It's important to remember that Redington's conditions for immunisation are very much a "gold standard" for assetliability matching. The conditions are as follows:

PV(assets) = PV(liabilities)

Vol(assets) = Vol(liabilities)

Conv(assets) > Conv(liabilities)
Now, these conditions are heirarchical in the sense that if (1) isn't achieved, then it doesn't make much sense to check (2). Likewise, if (2) is not achieved, then it doesn't make much sense to check (3). If your portfolio has met (1) and (2) but not (3), then the matching is not bad, but it's not the gold standard.

Returning to the question: "...sometimes the solutions equate the DMT, sometimes they equate Vol, and sometimes they just equate the second derivatives of the PV."
So this part is talking about how to check condition (2). I think that you meant to say "just equate the first derivatives of the PV" because second derivatives have to do with condition (3).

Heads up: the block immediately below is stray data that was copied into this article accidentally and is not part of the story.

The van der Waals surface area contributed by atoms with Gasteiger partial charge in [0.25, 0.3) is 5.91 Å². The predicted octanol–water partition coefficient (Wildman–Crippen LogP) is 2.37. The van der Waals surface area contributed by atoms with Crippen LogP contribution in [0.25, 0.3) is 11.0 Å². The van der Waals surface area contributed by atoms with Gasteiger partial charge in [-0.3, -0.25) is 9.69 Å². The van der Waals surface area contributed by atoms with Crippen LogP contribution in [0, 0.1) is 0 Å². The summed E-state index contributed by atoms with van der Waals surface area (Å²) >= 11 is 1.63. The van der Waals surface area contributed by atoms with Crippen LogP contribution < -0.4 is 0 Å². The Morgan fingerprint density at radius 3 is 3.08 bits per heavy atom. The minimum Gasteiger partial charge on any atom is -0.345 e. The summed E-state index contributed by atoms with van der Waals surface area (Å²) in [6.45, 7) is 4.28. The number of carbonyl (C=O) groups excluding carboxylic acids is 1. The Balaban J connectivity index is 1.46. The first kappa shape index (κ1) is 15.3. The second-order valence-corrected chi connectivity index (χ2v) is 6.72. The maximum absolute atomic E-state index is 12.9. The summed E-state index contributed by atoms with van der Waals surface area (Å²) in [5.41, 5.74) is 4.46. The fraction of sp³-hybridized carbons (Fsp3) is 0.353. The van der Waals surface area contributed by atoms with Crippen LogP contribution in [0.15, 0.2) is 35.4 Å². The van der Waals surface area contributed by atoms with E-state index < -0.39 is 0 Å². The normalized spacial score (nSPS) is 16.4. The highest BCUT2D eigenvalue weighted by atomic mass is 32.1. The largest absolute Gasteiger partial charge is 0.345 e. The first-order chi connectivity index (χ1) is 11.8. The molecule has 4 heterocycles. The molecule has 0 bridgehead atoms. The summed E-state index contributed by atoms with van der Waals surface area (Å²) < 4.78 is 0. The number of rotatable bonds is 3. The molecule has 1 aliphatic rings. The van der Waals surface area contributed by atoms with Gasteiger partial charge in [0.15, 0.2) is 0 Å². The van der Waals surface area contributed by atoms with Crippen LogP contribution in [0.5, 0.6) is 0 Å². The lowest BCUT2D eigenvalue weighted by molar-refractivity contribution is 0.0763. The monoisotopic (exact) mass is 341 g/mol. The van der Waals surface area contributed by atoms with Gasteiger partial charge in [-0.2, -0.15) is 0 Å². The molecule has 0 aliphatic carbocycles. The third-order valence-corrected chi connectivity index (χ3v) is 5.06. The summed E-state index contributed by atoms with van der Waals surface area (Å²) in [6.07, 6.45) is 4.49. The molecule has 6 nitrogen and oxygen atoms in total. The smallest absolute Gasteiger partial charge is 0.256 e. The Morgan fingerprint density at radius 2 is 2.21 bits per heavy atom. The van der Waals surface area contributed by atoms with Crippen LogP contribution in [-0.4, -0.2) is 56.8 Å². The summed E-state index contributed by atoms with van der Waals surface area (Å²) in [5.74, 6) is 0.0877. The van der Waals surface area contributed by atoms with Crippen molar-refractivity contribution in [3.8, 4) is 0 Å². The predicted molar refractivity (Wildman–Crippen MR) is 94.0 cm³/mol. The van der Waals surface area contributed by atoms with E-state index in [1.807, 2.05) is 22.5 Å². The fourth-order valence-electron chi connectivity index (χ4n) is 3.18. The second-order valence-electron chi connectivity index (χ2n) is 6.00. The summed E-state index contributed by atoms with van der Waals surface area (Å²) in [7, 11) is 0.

Note that when the current interest rate \(i\) is known, there is a very simple mathematical relationship between DMT and Vol, namely: \(\tau = (1+i)\nu(i)\) in the notation of Chapter 14, and this relationship holds for both assets and liabilities. So it doesn't really matter: you can equate DMTs or Volatilities.
If you have already satisfied condition (1), as you should have, then \(PV(assets) = PV(liabilities)\) and you can get away with just equating the first derivatives, because \(\nu_{assets}(i) = \frac{PV(assets)'}{PV(assets)}\) and \(\nu_{liabilities}(i) = \frac{PV(liabilities)'}{PV(liabilities)}\).

Lastly, you should always show that condition (3) is met. Maybe in that situation, it was just easy to see by general reasoning that the convexity of the assets was greater (in which case you should write down the reasoning!)